On the Road is a weekday feature spotlighting reader photo submissions.
From the exotic to the familiar, whether you’re traveling or in your own backyard, we would love to see the world through your eyes.
We are adding On the Road After Dark for a couple of weeks of catch-up.
On the Road: Week of July 6 (5 am)
Albatrossity – Chaco Canyon, Winter
way2blue – Venezia Before the Flood
BillinGlendaleCA – Ryan Mountain Trail, Daytime
frosty – Coronavirus and the Road
otmar – Festung Hohensalzburg, Part 1
On the Road After Dark: Week of July 6 (10pm)
Albatrossity – Chaco Canyon, Spring
Origuy – Carmel Mission Basilica
BillinGlendaleCA – Ryan Mountain Trail, Night Sky
Emma – Mt. Pleasant Iris Farm, WA
otmar – Festung Hohensalzburg, Part 2
If you have traveled much in the southwestern US, you may have heard of Chaco Canyon and the Chacoan culture. But probably not, for lots of reasons. The main center of Chacoan culture is preserved in Chaco Culture National Historical Park in northwestern New Mexico, and it is very isolated. You have to drive on a rutted dirt road for about 40 miles to get there, and you will need to camp because there is no lodging and no food available. The canyon is on the Colorado Plateau at about 6,000 ft above sea level, and can get very cold in winter as well as very hot in summer. Nevertheless, it is a fascinating place to visit, both in terms of the history and in terms of the flora and fauna.
The story of the Chacoan culture is still being unraveled, but beginning in the mid 800’s, construction of large buildings (containing hundreds of rooms), probably ceremonial centers, began in the canyon. These are impressive in their architecture and in what they imply about the people who built them. The structures are oriented to take advantage of the canyon features in terms of astronomical sightings, allowing the inhabitants to define the equinoxes and the solstices with great precision.
They were trade centers as well; items from Mexico and elsewhere have been found in the excavation of the ruins. By 1050 or thereabouts this site was the center of a civilization that stretched across the San Juan basin, with more than 150 widely spread Chacoan “Great Houses” linked by excellent and arrow-straight roads to Chaco Canyon itself. And then, probably as a result of droughts, it all collapsed in the 1200’s, and the inhabitants dispersed to other sites. The Puebloan Indians of the Southwest descended from the Chacoans, and their architecture retains many of the same features seen in Chaco. If you are curious to learn more, I can recommend “House of Rain”, by Craig Childs.
I have visited Chaco Canyon multiple times, in winter, spring, and summer (not yet in the fall). It is a magical place, and worth going out of your way for if you are ever in that part of the world. My first visit was in winter, New Years Eve in 2006, and here are some images from winter visits there.
The high Colorado Plateau does not get a lot of moisture, but even a little bit in the winter can transform the place. Here are some trees and shrubs after a snow storm and then an ice fog the next day. I’ve used this image on Christmas cards in the past!
This is a view of one of the ruins. These stones are fitted exactly to make straight walls and round kivas. In the heyday the walls would be covered with stucco and paint. This kiva complex is special to me because we were volunteers there during the winter solstice of 2012, when the Mayan calendar said that the world was ending, remember? The park management wanted to ensure that none of the ruins would host unauthorized ceremonies or other activities the day before the solstice sunrise, and we volunteered. Our job was to get to this kiva before dawn (it was -12F that morning) and watch over it. We had radios to communicate with rangers if we saw strange people there. We saw nothing, the sun came up gloriously and warmed us up, and the rest of the day was remarkably uneventful. If the world was going to end, there would have been worse places to be than Chaco Canyon.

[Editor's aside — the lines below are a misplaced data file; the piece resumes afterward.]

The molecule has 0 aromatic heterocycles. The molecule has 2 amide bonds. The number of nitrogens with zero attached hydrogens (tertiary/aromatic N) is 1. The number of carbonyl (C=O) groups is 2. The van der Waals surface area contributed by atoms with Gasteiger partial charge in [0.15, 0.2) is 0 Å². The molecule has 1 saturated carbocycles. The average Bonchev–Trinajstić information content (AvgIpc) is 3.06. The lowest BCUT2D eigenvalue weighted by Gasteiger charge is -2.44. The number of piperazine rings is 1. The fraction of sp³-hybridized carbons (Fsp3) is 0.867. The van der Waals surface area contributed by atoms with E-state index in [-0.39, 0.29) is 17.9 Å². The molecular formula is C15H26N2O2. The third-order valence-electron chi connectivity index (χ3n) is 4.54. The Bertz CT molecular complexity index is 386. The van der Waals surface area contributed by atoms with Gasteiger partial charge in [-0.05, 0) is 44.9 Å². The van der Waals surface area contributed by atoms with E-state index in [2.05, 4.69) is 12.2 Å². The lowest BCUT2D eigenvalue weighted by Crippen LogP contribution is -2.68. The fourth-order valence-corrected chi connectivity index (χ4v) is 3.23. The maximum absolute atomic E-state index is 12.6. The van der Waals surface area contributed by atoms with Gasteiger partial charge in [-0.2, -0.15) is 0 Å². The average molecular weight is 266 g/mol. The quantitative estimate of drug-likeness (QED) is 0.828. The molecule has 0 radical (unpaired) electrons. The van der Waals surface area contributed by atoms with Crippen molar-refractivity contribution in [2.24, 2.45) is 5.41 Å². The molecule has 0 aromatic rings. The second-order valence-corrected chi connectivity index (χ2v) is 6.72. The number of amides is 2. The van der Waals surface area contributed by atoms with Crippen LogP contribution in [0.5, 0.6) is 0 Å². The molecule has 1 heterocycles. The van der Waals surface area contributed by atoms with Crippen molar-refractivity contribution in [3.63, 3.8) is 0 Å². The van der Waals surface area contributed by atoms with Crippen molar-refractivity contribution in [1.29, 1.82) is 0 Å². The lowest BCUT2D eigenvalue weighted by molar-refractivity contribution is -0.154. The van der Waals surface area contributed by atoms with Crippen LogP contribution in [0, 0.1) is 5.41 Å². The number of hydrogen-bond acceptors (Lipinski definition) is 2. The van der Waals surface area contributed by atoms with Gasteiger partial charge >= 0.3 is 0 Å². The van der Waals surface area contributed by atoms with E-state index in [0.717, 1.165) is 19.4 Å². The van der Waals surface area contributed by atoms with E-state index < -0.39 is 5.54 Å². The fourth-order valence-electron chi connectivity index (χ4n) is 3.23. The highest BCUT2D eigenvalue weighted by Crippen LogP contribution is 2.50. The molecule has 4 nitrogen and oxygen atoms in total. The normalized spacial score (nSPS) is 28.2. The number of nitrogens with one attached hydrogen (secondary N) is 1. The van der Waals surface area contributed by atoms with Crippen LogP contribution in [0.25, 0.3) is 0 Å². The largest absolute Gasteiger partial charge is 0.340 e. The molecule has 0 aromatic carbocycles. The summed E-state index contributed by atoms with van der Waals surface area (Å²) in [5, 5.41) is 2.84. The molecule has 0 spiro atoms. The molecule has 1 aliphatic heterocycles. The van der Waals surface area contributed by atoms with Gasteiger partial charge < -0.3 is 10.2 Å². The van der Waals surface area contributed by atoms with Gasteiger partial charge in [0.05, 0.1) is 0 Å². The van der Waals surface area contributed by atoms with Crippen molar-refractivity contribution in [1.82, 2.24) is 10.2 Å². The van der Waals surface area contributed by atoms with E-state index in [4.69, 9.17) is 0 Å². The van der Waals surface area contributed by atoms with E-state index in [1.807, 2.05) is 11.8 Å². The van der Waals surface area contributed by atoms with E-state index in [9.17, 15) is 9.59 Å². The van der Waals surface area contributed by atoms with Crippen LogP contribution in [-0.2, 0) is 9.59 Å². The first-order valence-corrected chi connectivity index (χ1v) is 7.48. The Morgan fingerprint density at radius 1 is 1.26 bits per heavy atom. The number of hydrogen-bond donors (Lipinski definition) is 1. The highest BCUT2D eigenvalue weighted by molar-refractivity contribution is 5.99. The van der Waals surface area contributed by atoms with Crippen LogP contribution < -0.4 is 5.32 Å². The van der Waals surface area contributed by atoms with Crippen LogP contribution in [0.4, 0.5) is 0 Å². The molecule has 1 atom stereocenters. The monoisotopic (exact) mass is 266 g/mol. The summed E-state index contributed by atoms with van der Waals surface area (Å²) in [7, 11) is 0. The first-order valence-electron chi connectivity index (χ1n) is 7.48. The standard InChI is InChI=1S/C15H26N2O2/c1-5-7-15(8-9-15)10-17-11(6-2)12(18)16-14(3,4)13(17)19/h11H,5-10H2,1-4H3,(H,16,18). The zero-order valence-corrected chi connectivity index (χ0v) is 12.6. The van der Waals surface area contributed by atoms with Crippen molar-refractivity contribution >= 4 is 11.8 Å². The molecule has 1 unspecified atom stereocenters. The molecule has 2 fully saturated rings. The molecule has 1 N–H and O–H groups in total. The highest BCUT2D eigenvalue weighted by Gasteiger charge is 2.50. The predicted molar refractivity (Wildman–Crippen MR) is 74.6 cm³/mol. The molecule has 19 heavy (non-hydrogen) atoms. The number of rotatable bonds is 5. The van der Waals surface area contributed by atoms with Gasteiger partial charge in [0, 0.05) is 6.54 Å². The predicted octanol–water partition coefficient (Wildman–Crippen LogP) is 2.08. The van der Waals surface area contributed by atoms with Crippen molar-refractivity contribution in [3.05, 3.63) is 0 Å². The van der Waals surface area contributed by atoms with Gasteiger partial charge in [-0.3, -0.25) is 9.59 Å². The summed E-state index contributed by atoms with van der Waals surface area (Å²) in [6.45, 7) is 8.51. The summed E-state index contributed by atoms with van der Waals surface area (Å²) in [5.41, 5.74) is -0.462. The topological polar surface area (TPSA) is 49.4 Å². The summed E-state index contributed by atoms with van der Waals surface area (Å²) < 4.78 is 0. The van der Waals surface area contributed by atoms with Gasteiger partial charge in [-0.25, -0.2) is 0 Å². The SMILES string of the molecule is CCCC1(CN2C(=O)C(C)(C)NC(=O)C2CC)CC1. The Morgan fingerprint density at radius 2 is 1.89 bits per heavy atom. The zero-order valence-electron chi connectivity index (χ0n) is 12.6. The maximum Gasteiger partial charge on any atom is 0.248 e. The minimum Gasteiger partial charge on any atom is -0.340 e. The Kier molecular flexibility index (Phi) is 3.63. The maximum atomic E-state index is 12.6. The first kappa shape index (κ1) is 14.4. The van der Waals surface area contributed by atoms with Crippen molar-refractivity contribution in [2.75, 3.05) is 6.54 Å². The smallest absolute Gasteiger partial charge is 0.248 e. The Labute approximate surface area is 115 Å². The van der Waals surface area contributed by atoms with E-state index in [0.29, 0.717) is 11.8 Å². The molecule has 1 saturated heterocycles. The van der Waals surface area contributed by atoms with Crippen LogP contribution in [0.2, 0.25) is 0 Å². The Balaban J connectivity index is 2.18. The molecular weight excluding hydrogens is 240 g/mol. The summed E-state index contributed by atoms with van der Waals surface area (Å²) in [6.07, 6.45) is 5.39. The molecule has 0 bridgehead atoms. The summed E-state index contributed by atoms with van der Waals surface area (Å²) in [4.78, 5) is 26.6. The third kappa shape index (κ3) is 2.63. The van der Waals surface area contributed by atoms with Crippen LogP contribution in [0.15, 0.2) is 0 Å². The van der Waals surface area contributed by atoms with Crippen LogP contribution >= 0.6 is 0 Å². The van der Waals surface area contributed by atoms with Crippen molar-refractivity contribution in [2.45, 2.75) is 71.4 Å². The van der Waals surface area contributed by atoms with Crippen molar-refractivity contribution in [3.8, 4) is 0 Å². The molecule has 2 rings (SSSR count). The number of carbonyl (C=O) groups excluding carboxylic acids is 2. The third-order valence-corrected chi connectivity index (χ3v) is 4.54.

The center of the canyon is dominated by Fajada Butte, which you can see from everywhere you go in that canyon. At the top of the canyon was a rock formation and petroglyph site that was used to predict the summer and winter solstices. Google “Sun Dagger” to get more information about this archaeoastronomical wonder. Sadly it appears that foot traffic along the trail leading to the site has caused some of the rocks to shift, and the formation does not function as a solstice predictor any longer.
One of the oldest houses in the canyon is Una Vida, which is a short hike from the visitors center. This Scaled Quail (aka “Cottontop”) was one of a small covey that greeted us there on New Years Eve.
Another common winter bird on the Colorado Plateau is the Gray-headed subspecies of the Dark-eyed Junco. This handsome specimen was perched in a snowy bush, eating the seeds from the dried seed heads.
A year-round resident of the canyon, this Rock Wren can find plenty of rocks to perch on, nest in, and hide in. Like many wrens they sing cheerfully during just about every month of the year.
This bird was not technically in the canyon; we saw him on the way out once we got back to a highway with some utility poles. This is a Ferruginous Hawk, a large raptor (it probably would be called an eagle if it occurred in the Old World) who strikes fear into prairie dog towns throughout the Southwest.
The final shot is from my first hike on a winter’s day down the canyon to see its most famous rock art, the Supernova pictograph (painted rather than pecked into the rock like a petroglyph). It is thought to depict the supernova of July 4, 1054 AD, which was visible during the daytime. See here for additional information!
On my bucket list. Recently I was looking at it on Google Maps and saw that a horde of RVs had made it down the unpaved road, which surprised me somewhat.
Wowser! All lovely photos – I’m very fond of quails, and the tree you used for a Christmas card is stunning. Looking forward to following all the links sometime this week when the news gets to be too much. I had a friend who went there a number of times in the 70s and rhapsodized about Chaco Canyon. I am sorry I never went with.